Dresser Makeover - Industrial Style! PLUS Link to FREE Maya Printable

by @JagCagDesign
5 Materials
1 Day

After we lost everything to wildfire, we were lucky enough to be given this Ethan Allen dresser by our friend Mark. It's a GREAT piece - well built, easy to move - but not quite my style. So Mr. TBG and I set to work giving her a fun, funky, rustic, industrial makeover!

First things first - remove the "nubbin" handles as Mr. TBG calls them, and give the whole piece a light sand. This little palm sander was one of the first things I bought after the fire - hard to live without it!

Then I painted the entire dresser with black chalk paint. It was about 20 degrees outside, so I did this project inside the house.

While the pain was drying, I thought about what I wanted to do to the bottom of the dresser. This was the most expensive part of this project -- caster wheels. These were $10 each at the local hardware store. They were a bit too shiny for me (imagine that!), so I soaked them in Acetone for a minute to remove their oily coating, and then sprayed them with oil rubbed bronze paint. Then Mr. TBG cut some old 4x4 posts we had on hand and nailed them into the bottom of the dresser. This made it possible to attach the casters.

Then Mr. TBG cut some old 4x4 posts we had on hand and nailed them into the bottom of the dresser on each corner. This made it possible to attach the casters.

Here is more of what that looked like, with the wheels attached:

And to back up a bit, I need to mention that while the casters were drying, we decided to take some of the old fence boards (from the fence that fell down at our rental, after the fire - so they were free!) and nail them around the bottom of the dresser. Here is a picture of us measuring out the boards:

We had also planned to add fence boards to the top, but it turned out that a light sanding on the dresser body (I love these sanding pads, available at any hardware store), followed by a heavier, more distressed sanding on the top of the dresser (with the electric sander), was a beautiful approach! I then waxed the whole piece (this is sooooo easy, just follow the instruction on the wax jar.... brush on.... wipe off.... let dry for 24 hours.... then buff to a nice sheen).  If you don't wax your chalk-painted piece, it will always feel like a chalk board and look kinda dusty, too!

I had ordered glass knobs from Hobby Lobby for next to nothing ($2.50 each!), and I thought they looked okay... but Mr. TBG got the idea to make them even better.

He thought we should pair them with vintage faucet knobs. Turns out that my neighbor Julie had a bunch for me to choose from! It was so easy to add them. I just put the screw (already in the knob) through the hole in the faucet handle, then through the hole in the drawer front, and screwed a nut on the back (which came with the knob).

We decided she needed one last touch.... and I went nipple shopping.... yes, the long pieces in the middle are called nipples at the hardware store! This made me giggle so much. :) I also purchased elbows and flanges. These all got dipped in acetone and painted, too.

And now I have a dresser I can grab on to and wheel all over the house.... you know, for those days that I want to get dressed on the front porch.... or in the kitchen on busy weekday mornings while I'm making my toast....! Haha, not really. They're just for fun. Maybe they'll eventually hold some necklaces, vintage lace pieces, or as my friend Laren suggested, a beautiful chunky throw!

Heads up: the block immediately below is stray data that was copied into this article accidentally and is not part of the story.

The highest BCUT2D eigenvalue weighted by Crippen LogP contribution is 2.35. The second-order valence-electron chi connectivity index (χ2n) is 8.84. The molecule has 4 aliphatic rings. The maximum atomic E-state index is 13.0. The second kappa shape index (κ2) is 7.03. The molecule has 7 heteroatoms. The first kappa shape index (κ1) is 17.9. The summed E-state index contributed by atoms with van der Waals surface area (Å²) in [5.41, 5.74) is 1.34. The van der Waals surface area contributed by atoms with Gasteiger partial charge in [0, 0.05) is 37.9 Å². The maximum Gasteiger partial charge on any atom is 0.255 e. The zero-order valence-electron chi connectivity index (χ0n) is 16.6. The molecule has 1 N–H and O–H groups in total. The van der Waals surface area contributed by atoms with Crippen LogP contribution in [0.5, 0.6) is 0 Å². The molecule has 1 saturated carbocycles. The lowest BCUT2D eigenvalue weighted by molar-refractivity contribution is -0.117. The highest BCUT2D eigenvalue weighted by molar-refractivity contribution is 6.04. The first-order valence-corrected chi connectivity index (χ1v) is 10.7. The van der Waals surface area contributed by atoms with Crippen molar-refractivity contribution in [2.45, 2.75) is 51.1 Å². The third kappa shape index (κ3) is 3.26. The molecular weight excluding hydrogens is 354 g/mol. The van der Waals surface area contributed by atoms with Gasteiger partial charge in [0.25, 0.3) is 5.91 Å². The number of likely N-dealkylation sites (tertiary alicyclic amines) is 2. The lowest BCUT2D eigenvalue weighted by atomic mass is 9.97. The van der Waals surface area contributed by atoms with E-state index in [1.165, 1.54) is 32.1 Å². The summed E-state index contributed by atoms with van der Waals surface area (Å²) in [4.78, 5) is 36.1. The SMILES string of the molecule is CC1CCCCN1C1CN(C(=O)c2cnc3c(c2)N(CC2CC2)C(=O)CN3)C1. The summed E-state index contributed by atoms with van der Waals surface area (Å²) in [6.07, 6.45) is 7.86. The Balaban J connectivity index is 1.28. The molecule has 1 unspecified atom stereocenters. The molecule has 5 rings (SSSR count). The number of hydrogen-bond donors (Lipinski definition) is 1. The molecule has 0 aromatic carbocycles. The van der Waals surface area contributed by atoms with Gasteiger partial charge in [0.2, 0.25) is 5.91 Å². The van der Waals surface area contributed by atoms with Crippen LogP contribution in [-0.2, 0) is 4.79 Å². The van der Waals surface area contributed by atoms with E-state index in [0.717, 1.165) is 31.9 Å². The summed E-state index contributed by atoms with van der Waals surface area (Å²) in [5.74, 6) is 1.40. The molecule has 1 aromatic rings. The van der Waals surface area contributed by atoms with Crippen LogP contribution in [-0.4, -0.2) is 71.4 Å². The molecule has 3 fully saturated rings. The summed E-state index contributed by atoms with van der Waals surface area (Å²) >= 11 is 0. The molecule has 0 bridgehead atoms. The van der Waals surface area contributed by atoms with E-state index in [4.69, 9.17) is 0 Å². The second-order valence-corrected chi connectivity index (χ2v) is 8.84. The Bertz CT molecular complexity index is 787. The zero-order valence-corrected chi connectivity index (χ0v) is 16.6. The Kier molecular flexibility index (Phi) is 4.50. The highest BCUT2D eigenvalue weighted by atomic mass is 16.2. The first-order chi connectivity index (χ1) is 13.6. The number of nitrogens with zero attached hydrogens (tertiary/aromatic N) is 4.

I'm so happy with the end result. From this orange-toned boring, lonely dresser sitting on our front porch.... to this beautiful, funky industrial masterpiece! You could have fun with any dresser by applying these same techniques. I'd love to see your projects. And if you like this one, please share it- thanks!

If you'd like the 20"x30" Maya Angelou print for FREE, just click here! It's a link to this same tutorial on my website -- be sure to scroll to the bottom and you will find a PDF file, designed by me, for the print. I got mine printed at a local printer for $7 and ordered the frame from Amazon for about $35.

And that old-lamp turned plant stand? Instructions for that are coming soon! But you can probably figure out how to do that one yourself. :)

Also, I would absolutely love it if you would follow me on Instagram (@jagcagdesign) and/or Facebook (Jag Cag Design), if you feel so inclined. Support from followers is what drives me to continue posting projects!

Happy DIY'ing....



Resources for this project:
See all materials
Any price and availability information displayed on [relevant Amazon Site(s), as applicable] at the time of purchase will apply to the purchase of this product.
Hometalk may collect a small share of sales from the links on this page.More info
Frequently asked questions
Have a question about this project?
  2 questions
  • Kelly Hintz Kelly Hintz on Feb 03, 2021

    The link to the print is not working, can you repost the link as a comment please? Thanks!

  • Linda Linda on Feb 03, 2021

    Is That A Ryobi Sander?

Join the conversation
2 of 40 comments
  • Dl.5660408 Dl.5660408 on Feb 05, 2022

    Beautifully done ❤️ Those “nubbin” knobs just looked wrong, lovely, creative replacement

  • Diane Diane on Feb 11, 2022

    My favorite part is the addition of the handles on the ends, oh and the castors and the knobs.....forget it I just love the whole thing. Great job☺️.

    Looks like you have the right attitude to rebuild after the fire. Good luck and I wish you well.